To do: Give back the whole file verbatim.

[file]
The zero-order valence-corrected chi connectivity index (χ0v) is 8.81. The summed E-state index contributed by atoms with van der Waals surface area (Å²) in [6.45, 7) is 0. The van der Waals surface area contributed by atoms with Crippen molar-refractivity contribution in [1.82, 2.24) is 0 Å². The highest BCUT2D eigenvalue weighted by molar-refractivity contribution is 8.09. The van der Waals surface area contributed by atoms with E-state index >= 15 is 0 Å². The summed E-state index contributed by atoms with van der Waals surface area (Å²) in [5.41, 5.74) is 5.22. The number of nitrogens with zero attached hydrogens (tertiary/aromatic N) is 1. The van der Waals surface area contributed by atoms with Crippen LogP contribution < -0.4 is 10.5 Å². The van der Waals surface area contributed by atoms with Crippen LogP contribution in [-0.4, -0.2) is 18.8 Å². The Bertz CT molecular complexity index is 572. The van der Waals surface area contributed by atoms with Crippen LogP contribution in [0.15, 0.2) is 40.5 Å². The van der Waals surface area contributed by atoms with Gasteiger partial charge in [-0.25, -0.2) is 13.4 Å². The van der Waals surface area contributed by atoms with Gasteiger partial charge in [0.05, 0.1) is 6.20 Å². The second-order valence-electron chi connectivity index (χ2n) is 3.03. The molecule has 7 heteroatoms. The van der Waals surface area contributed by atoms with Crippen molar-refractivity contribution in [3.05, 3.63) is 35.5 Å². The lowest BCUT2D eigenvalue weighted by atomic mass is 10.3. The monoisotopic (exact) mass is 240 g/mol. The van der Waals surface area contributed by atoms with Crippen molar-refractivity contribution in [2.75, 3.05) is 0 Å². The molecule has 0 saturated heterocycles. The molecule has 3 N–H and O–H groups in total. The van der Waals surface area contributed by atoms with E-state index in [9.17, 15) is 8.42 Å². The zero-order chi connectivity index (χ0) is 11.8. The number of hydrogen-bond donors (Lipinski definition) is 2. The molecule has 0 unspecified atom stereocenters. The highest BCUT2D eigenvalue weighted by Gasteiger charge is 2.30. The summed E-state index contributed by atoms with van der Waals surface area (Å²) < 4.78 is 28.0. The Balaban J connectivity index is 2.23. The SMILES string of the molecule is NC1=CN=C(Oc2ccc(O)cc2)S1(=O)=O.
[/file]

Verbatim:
The zero-order valence-corrected chi connectivity index (χ0v) is 8.81. The summed E-state index contributed by atoms with van der Waals surface area (Å²) in [6.45, 7) is 0. The van der Waals surface area contributed by atoms with Crippen molar-refractivity contribution in [1.82, 2.24) is 0 Å². The highest BCUT2D eigenvalue weighted by molar-refractivity contribution is 8.09. The van der Waals surface area contributed by atoms with E-state index >= 15 is 0 Å². The summed E-state index contributed by atoms with van der Waals surface area (Å²) in [5.41, 5.74) is 5.22. The number of nitrogens with zero attached hydrogens (tertiary/aromatic N) is 1. The van der Waals surface area contributed by atoms with Crippen LogP contribution < -0.4 is 10.5 Å². The van der Waals surface area contributed by atoms with Crippen LogP contribution in [-0.4, -0.2) is 18.8 Å². The Bertz CT molecular complexity index is 572. The van der Waals surface area contributed by atoms with Crippen LogP contribution in [0.15, 0.2) is 40.5 Å². The van der Waals surface area contributed by atoms with Gasteiger partial charge in [-0.25, -0.2) is 13.4 Å². The van der Waals surface area contributed by atoms with Gasteiger partial charge in [0.05, 0.1) is 6.20 Å². The second-order valence-electron chi connectivity index (χ2n) is 3.03. The molecule has 7 heteroatoms. The van der Waals surface area contributed by atoms with Crippen molar-refractivity contribution in [3.05, 3.63) is 35.5 Å². The lowest BCUT2D eigenvalue weighted by atomic mass is 10.3. The monoisotopic (exact) mass is 240 g/mol. The van der Waals surface area contributed by atoms with Crippen molar-refractivity contribution in [2.75, 3.05) is 0 Å². The molecule has 0 saturated heterocycles. The molecule has 3 N–H and O–H groups in total. The van der Waals surface area contributed by atoms with E-state index in [9.17, 15) is 8.42 Å². The zero-order chi connectivity index (χ0) is 11.8. The number of hydrogen-bond donors (Lipinski definition) is 2. The molecule has 0 unspecified atom stereocenters. The highest BCUT2D eigenvalue weighted by Gasteiger charge is 2.30. The summed E-state index contributed by atoms with van der Waals surface area (Å²) < 4.78 is 28.0. The Balaban J connectivity index is 2.23. The SMILES string of the molecule is NC1=CN=C(Oc2ccc(O)cc2)S1(=O)=O.